Question six: Can you describe an example or two of the pilot studies you have been involved with? One example Kaplan mentioned involved the cost savings discovered when comparing joint replacement patients who received rehabilitation at home (about $1,000), versus rehabilitation at a nursing facility (about $6,000). Another example revealed savings when surgeons could schedule two operating rooms, as opposed to just one. Administrators wanted to fully utilize their operating rooms, but the study showed that a fully equipped operating room cost about $.50 per minute, while a surgical team cost more than $20 per minute. Clearly, the surgical team is the resource that needs to be fully utilized.
Question seven to Porter and Kaplan: "What do you hope will be the future positive outcomes from your work? Their response is that they hope to have generally accepted standard outcome measurement sets for 90% of the medical conditions represented by the world's disease burden. They also hope providers will embrace the idea of mapping processes for all their care cycles at the medical condition level, and that bundled payments (a single payment covering all the care for a patient's medical condition and treatment over a specific time frame) will become the dominant payment mechanism. This will lower costs and simultaneously provide patients with better outcomes.
Related Time-driven ABC summaries:
Kaplan, R. S. and M. E. Porter. 2011. How to solve the cost crisis in health care: The biggest problem with health care isn't with insurance or politics. It's that we're measuring the wrong things the wrong way. Harvard Business Review (September): 46-64. (Time-driven ABC applied to health care). (Summary).
Kaplan, R. S. and S. R. Anderson. 2007. The innovation of time-driven activity-based costing. Cost Management (March/April): 5-15. (Summary).
Kaplan, R. S. and S. R. Anderson. 2004. Time-driven activity-based costing. Harvard Business Review (November): 131-138. (Summary).
Porter, M. E. and T. H. Lee. 2013. The strategy that will fix health care: Providers must lead the way in making value the overarching goal. Harvard Business Review (October): 50-67. (This article shows how the time-driven ABC approach fits into the strategic value agenda for a high-value health care delivery system). (Summary).
Other Related summaries:
Anderson, S. W., J. W. Hesford and S. M. Young. 2002. Factors influencing the performance of activity based costing teams: A field study of ABC model development time in the automobile industry. Accounting, Organizations and Society 27(3): 195-211. (Summary).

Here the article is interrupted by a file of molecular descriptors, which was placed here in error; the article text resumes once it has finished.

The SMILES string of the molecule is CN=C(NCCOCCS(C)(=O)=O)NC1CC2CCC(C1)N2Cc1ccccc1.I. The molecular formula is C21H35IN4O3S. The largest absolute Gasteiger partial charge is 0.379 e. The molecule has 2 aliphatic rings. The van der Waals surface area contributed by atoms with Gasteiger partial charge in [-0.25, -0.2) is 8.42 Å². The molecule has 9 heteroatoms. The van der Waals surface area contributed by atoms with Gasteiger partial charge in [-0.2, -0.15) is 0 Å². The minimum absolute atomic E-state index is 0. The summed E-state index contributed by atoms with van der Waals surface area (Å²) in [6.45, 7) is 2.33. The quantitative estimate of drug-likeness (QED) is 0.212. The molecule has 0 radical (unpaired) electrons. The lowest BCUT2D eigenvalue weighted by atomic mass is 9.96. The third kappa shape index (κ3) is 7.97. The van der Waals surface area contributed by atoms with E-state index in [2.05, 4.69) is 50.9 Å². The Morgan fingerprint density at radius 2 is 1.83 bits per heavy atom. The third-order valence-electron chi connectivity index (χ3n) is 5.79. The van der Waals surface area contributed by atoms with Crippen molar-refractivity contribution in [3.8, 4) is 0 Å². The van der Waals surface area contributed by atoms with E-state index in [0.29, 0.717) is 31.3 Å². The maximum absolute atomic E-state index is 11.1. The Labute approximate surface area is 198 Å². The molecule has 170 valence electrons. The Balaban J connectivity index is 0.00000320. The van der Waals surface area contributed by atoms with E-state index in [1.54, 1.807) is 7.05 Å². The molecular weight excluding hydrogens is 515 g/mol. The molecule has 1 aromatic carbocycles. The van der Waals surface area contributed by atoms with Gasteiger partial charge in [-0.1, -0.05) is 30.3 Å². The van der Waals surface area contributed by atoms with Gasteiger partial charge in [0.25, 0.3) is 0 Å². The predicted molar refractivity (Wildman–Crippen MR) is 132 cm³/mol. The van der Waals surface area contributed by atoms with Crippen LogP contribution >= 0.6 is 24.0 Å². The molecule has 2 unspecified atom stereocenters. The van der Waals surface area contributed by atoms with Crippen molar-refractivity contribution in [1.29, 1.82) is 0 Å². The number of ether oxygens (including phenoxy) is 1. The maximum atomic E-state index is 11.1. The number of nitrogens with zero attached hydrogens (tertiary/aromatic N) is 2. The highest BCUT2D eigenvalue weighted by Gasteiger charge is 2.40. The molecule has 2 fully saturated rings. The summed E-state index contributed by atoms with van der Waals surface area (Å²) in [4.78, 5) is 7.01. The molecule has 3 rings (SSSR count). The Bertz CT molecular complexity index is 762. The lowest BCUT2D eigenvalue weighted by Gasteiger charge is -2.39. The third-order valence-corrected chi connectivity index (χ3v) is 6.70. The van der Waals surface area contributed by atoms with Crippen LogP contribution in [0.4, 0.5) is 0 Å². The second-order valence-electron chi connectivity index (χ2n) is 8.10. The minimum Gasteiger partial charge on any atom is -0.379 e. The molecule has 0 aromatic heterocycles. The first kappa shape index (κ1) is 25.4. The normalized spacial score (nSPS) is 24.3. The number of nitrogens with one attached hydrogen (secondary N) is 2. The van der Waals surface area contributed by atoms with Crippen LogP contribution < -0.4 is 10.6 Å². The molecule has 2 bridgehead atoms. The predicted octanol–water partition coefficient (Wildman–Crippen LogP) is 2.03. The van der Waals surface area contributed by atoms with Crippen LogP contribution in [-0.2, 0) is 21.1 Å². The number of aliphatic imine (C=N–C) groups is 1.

Bast, J. L., R. C. Rue and S. A. Wesbury Jr. 1993. Why we spend too much on Health Care and what we can do about it. Heartland Institute. (Summary).
Brausch, J. M. and T. C. Taylor. 1997. Who is accounting for the cost of capacity? Management Accounting (February): 44-46, 48-50. (Summary).
Church, A. H. 1995. Overhead: The cost of production preparedness. Journal of Cost Management (Summer): 66-71. (Reprint of Church, A. H. 1931. Overhead: The cost of production preparedness. Factory and Industrial Management (January): 38-41. (Summary).
Cooper, R. 1990. Implementing an activity-based cost system. Journal of Cost Management (Spring): 33-42. (Summary).
Cooper, R. and R. S. Kaplan. 1992. Activity-based systems: Measuring the costs of resource usage. Accounting Horizons (September): 1-13. (Summary).
Debruine, M. and P. R. Sopariwala. 1994. The use of practical capacity for better management decisions. Journal of Cost Management (Spring): 25-31. (Summary).
Gantt, H. L. 1994. The relation between production and costs. Journal of Cost Management (Spring): 4-11. This is a presentation Gantt made in 1915. (Summary).
Kaplan, R. S. 1990. The four stage model of cost systems design. Management Accounting (February): 22-26. (Summary).
Krumwiede, K. R. 1998. ABC: Why it's tried and how it succeeds. Management Accounting (April): 32-34, 36, 38. (Summary).
Mangan, T. N. 1995. Integrating an activity-based cost system. Journal of Cost Management (Winter): 5-13. (Summary).
Martin, J. R. 2000. The advantages of teaching three production volume variances. Journal of Accounting Education 18(1): 35-50. (Example of ABC variance analysis based on an example from Kaplan, R. S. and R. Cooper. 1998. Cost and Effect: Using Integrated Cost Systems to Drive Profitability and Performance. Boston: Harvard Business School Press).
Martin, J. R. Not dated. Chapter 7: Activity Based Product Costing. Management Accounting: Concepts, Techniques & Controversial Issues. Management And Accounting Web. http://maaw.info/Chapter7.htm
McNair, C. J. 1994. The hidden costs of capacity. Journal of Cost Management (Spring): 12-24. (Summary).
Mecimore, C. D. and A. T. Bell. 1995. Are we ready for fourth-generation ABC? Management Accounting (January): 22-26. (Summary).